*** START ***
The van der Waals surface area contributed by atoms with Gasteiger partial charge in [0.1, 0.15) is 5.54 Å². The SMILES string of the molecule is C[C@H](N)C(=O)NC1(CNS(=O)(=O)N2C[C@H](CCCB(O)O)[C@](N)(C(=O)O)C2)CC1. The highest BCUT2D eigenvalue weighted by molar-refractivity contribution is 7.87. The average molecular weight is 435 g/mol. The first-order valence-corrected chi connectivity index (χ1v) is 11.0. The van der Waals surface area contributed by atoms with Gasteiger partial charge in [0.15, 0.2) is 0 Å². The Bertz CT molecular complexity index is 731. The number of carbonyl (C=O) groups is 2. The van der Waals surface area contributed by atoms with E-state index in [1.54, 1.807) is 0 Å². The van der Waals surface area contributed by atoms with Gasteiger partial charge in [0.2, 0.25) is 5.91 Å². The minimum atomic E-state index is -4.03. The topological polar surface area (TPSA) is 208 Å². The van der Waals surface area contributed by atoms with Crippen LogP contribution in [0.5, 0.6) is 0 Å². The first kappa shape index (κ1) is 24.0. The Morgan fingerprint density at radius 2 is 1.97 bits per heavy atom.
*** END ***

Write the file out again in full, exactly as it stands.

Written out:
The van der Waals surface area contributed by atoms with Gasteiger partial charge in [0.1, 0.15) is 5.54 Å². The SMILES string of the molecule is C[C@H](N)C(=O)NC1(CNS(=O)(=O)N2C[C@H](CCCB(O)O)[C@](N)(C(=O)O)C2)CC1. The highest BCUT2D eigenvalue weighted by molar-refractivity contribution is 7.87. The average molecular weight is 435 g/mol. The first-order valence-corrected chi connectivity index (χ1v) is 11.0. The van der Waals surface area contributed by atoms with Gasteiger partial charge in [0.15, 0.2) is 0 Å². The Bertz CT molecular complexity index is 731. The number of carbonyl (C=O) groups is 2. The van der Waals surface area contributed by atoms with E-state index in [1.54, 1.807) is 0 Å². The van der Waals surface area contributed by atoms with Gasteiger partial charge in [0.2, 0.25) is 5.91 Å². The minimum atomic E-state index is -4.03. The topological polar surface area (TPSA) is 208 Å². The van der Waals surface area contributed by atoms with Crippen LogP contribution in [0.5, 0.6) is 0 Å². The first kappa shape index (κ1) is 24.0. The Morgan fingerprint density at radius 2 is 1.97 bits per heavy atom.